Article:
Cankers: Unveiling the Hidden Threat to Plants

Cankers, while often overlooked, are a critical concern in the world of arboriculture, forestry, and gardening. These localized, necrotic lesions on the bark, stems, or branches of trees and shrubs can severely affect plant health and even result in the death of the plant. This comprehensive blog post delves into the complex subject of cankers, exploring their symptoms, causes, types, and detailed strategies for prevention and management.

Understanding Cankers

Cankers are not a disease themselves, but rather a symptom of an underlying infection, typically caused by various fungal or bacterial pathogens. These infections lead to the death of the bark and underlying tissues, creating a noticeable wound or lesion on the plant’s surface.

Symptoms of Cankers

  • Sunken Areas: Cankers often appear as sunken, discolored areas on the bark.
  • Cracking: The bark may crack around the canker.
  • Discoloration: A difference in color compared to healthy bark.
  • Oozing: Some cankers exude sap, resin, or a gum-like substance.
  • Dieback: Infected branches may die back from the tips.
  • Overall Decline: Severe cases may lead to the decline or death of the entire plant.

Types of Cankers

There are several distinct types of cankers, each caused by different organisms and affecting specific hosts.

1. Nectria Canker

Caused by Nectria spp., often affecting hardwoods like maple and birch.

2. Cytospora Canker

Caused by Cytospora spp., known to infect spruces, willows, and poplars.

3. Phytophthora Canker

Caused by water mold Phytophthora, affecting a wide range of hosts.

4. Bacterial Cankers

Such as fire blight in apples and pears, caused by the bacterium Erwinia amylovora.

Causes and Contributing Factors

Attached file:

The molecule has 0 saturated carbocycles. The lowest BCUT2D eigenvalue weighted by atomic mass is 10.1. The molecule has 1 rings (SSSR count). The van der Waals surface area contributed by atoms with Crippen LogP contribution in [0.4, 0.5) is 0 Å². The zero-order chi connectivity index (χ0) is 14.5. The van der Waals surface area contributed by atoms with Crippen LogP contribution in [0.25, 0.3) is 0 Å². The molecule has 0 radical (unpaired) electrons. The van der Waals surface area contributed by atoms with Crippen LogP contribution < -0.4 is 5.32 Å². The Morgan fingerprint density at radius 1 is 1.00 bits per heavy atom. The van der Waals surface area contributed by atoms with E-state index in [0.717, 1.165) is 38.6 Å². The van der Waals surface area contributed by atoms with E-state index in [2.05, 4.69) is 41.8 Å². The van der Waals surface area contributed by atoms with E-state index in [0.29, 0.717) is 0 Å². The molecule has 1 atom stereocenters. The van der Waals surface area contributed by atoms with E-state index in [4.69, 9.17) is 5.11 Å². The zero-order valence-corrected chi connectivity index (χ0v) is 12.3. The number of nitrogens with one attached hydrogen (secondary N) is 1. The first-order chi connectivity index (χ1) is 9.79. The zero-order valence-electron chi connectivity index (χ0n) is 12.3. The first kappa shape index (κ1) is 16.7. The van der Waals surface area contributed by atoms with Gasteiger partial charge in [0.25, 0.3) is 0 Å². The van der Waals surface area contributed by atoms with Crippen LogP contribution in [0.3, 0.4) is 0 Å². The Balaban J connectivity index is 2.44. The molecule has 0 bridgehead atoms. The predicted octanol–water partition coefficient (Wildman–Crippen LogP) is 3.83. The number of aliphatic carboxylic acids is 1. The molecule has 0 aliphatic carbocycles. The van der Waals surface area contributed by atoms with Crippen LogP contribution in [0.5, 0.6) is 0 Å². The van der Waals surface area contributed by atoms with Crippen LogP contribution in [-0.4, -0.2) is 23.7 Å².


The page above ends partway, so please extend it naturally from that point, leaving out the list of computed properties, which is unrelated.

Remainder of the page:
Understanding the causes and factors contributing to canker formation is vital for prevention:

  • Pathogen Presence: Various fungi and bacteria can infect plants, leading to canker formation.
  • Wounds and Injuries: Pruning wounds, frost cracks, or insect damage can provide entry points.
  • Environmental Stress: Conditions like drought or poor soil quality can weaken plants, making them more susceptible.
  • Poor Cultural Practices: Incorrect pruning, planting, or fertilizing can increase vulnerability.

Prevention and Management

Preventing cankers is generally more effective than trying to cure them once established. However, several strategies can help manage existing infections:


  • Healthy Planting Material: Select disease-free plants and plant in suitable locations.
  • Proper Care: Provide optimal water, nutrients, and mulching.
  • Avoid Injury: Be careful with tools and equipment near plants.
  • Resistant Varieties: Consider planting species or cultivars resistant to known canker pathogens in the area.


  • Pruning: Remove infected branches or stems, cutting below the cankered area.
  • Disinfection: Regularly clean pruning tools with a disinfectant.
  • Fungicides: In some cases, appropriate fungicides may help, following proper guidance.
  • Monitor for Recurrence: Regularly inspect plants for new infections.


Cankers are more than an aesthetic concern; they’re a serious threat to the health and longevity of trees and shrubs. By understanding what cankers are, recognizing their symptoms, knowing their causes, and implementing proper prevention and management strategies, you can protect and preserve your valuable landscape plants.

Whether you’re a homeowner, professional gardener, or land manager, adopting a proactive approach to canker management is essential. Collaboration with local plant health experts, arborists, or agricultural extension services can provide valuable insights specific to your region and plant species. A concerted effort to understand and address cankers contributes not only to the individual plant’s well-being but also to the broader ecological balance and beauty of our natural surroundings.